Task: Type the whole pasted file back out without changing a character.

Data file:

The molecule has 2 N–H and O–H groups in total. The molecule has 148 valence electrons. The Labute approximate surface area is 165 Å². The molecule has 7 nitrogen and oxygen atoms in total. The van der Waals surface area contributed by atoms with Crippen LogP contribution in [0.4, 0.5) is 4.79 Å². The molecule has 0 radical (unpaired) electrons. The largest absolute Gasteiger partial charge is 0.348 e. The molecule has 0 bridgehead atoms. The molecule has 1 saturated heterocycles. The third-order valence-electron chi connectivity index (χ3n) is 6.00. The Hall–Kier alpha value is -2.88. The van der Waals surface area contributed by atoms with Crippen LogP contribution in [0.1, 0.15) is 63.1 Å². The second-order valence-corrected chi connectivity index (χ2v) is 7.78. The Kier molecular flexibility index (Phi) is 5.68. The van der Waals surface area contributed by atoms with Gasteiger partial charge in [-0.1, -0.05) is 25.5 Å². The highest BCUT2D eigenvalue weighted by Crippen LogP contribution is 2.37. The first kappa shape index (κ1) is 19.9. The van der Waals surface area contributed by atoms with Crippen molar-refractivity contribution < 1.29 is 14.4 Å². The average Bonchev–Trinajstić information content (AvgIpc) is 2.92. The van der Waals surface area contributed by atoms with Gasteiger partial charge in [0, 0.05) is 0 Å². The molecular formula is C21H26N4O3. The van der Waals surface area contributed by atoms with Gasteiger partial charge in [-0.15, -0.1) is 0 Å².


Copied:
The molecule has 2 N–H and O–H groups in total. The molecule has 148 valence electrons. The Labute approximate surface area is 165 Å². The molecule has 7 nitrogen and oxygen atoms in total. The van der Waals surface area contributed by atoms with Crippen LogP contribution in [0.4, 0.5) is 4.79 Å². The molecule has 0 radical (unpaired) electrons. The largest absolute Gasteiger partial charge is 0.348 e. The molecule has 0 bridgehead atoms. The molecule has 1 saturated heterocycles. The third-order valence-electron chi connectivity index (χ3n) is 6.00. The Hall–Kier alpha value is -2.88. The van der Waals surface area contributed by atoms with Crippen LogP contribution in [0.1, 0.15) is 63.1 Å². The second-order valence-corrected chi connectivity index (χ2v) is 7.78. The Kier molecular flexibility index (Phi) is 5.68. The van der Waals surface area contributed by atoms with Gasteiger partial charge in [-0.1, -0.05) is 25.5 Å². The highest BCUT2D eigenvalue weighted by Crippen LogP contribution is 2.37. The first kappa shape index (κ1) is 19.9. The van der Waals surface area contributed by atoms with Crippen molar-refractivity contribution < 1.29 is 14.4 Å². The average Bonchev–Trinajstić information content (AvgIpc) is 2.92. The van der Waals surface area contributed by atoms with Gasteiger partial charge in [0, 0.05) is 0 Å². The molecular formula is C21H26N4O3. The van der Waals surface area contributed by atoms with Gasteiger partial charge in [-0.15, -0.1) is 0 Å².